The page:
How Hollywood trade journalism got small

November 21, 2013
Category: Uncategorized

Patrick Goldstein looks at the fierce war for scoops among publications that cover Hollywood:

Competition for an exclusive is so fierce that hardly anyone waits to announce an actual deal. Many stories are about actors and filmmakers who are circling a project, in early talks, or just taking a meeting for a part or directing deal. “Most of the journalism I read in the trades is a lot more like gossip than news,” [producer Dana] Brunetti tells me when I ask about his skirmish with [The Wrap reporter Jeff] Sneider. “It all feels out of control. It’s just so easy for information to get around because of all the new technology, but a lot of accuracy is lost along the way.”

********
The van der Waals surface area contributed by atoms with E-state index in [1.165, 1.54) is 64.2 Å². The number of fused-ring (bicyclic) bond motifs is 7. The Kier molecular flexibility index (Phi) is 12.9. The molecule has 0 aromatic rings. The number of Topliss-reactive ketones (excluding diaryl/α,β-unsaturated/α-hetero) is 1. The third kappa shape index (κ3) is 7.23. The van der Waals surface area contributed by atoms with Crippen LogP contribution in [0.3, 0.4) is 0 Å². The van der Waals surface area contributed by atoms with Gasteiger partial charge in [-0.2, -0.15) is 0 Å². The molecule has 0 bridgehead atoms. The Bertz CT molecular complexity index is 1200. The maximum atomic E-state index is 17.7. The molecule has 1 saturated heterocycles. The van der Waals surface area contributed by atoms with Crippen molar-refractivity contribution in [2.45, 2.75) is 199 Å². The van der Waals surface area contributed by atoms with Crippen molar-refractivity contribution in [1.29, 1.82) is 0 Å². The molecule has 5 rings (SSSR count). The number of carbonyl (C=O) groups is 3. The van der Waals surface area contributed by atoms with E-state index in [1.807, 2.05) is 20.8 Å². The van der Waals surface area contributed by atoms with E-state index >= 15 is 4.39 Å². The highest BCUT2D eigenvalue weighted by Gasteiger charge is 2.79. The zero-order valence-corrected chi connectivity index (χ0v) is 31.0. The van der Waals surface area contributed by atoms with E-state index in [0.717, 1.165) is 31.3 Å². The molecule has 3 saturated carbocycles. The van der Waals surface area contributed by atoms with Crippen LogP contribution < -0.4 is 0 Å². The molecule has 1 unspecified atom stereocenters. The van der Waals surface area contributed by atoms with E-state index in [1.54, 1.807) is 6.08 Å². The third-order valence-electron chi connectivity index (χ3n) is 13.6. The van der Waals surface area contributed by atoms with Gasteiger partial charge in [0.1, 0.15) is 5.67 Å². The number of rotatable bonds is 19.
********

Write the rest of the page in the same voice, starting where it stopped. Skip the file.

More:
Sneider remembers his introduction to the trades and traderush review when he moved here in 2006. “You’d read about the done deals in Variety,” he says. “But then, as the competition increased, the bar got lower. It was all about negotiations. Then it was [someone in] early talks. Then it was the offer. Now it’s the meeting.” He rolls his eyes. “People report on actors taking a meeting!”

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